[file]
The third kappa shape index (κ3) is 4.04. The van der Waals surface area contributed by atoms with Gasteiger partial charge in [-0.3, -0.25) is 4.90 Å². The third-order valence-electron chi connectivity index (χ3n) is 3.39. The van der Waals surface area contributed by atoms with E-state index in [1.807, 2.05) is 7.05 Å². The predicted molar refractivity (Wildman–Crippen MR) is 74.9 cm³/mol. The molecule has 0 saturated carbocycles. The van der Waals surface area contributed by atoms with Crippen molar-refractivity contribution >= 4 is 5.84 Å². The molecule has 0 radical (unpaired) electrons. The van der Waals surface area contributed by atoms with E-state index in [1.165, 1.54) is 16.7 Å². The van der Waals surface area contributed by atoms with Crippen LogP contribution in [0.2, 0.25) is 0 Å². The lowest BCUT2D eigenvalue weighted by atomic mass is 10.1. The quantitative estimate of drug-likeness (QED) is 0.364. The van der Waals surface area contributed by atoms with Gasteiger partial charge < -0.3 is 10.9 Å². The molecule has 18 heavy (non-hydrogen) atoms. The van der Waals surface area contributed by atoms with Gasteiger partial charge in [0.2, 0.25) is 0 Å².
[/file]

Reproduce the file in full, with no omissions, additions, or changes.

The third kappa shape index (κ3) is 4.04. The van der Waals surface area contributed by atoms with Gasteiger partial charge in [-0.3, -0.25) is 4.90 Å². The third-order valence-electron chi connectivity index (χ3n) is 3.39. The van der Waals surface area contributed by atoms with E-state index in [1.807, 2.05) is 7.05 Å². The predicted molar refractivity (Wildman–Crippen MR) is 74.9 cm³/mol. The molecule has 0 saturated carbocycles. The van der Waals surface area contributed by atoms with Crippen molar-refractivity contribution >= 4 is 5.84 Å². The molecule has 0 radical (unpaired) electrons. The van der Waals surface area contributed by atoms with E-state index in [1.165, 1.54) is 16.7 Å². The van der Waals surface area contributed by atoms with Crippen LogP contribution in [0.2, 0.25) is 0 Å². The lowest BCUT2D eigenvalue weighted by atomic mass is 10.1. The quantitative estimate of drug-likeness (QED) is 0.364. The van der Waals surface area contributed by atoms with Gasteiger partial charge < -0.3 is 10.9 Å². The molecule has 18 heavy (non-hydrogen) atoms. The van der Waals surface area contributed by atoms with Gasteiger partial charge in [0.2, 0.25) is 0 Å².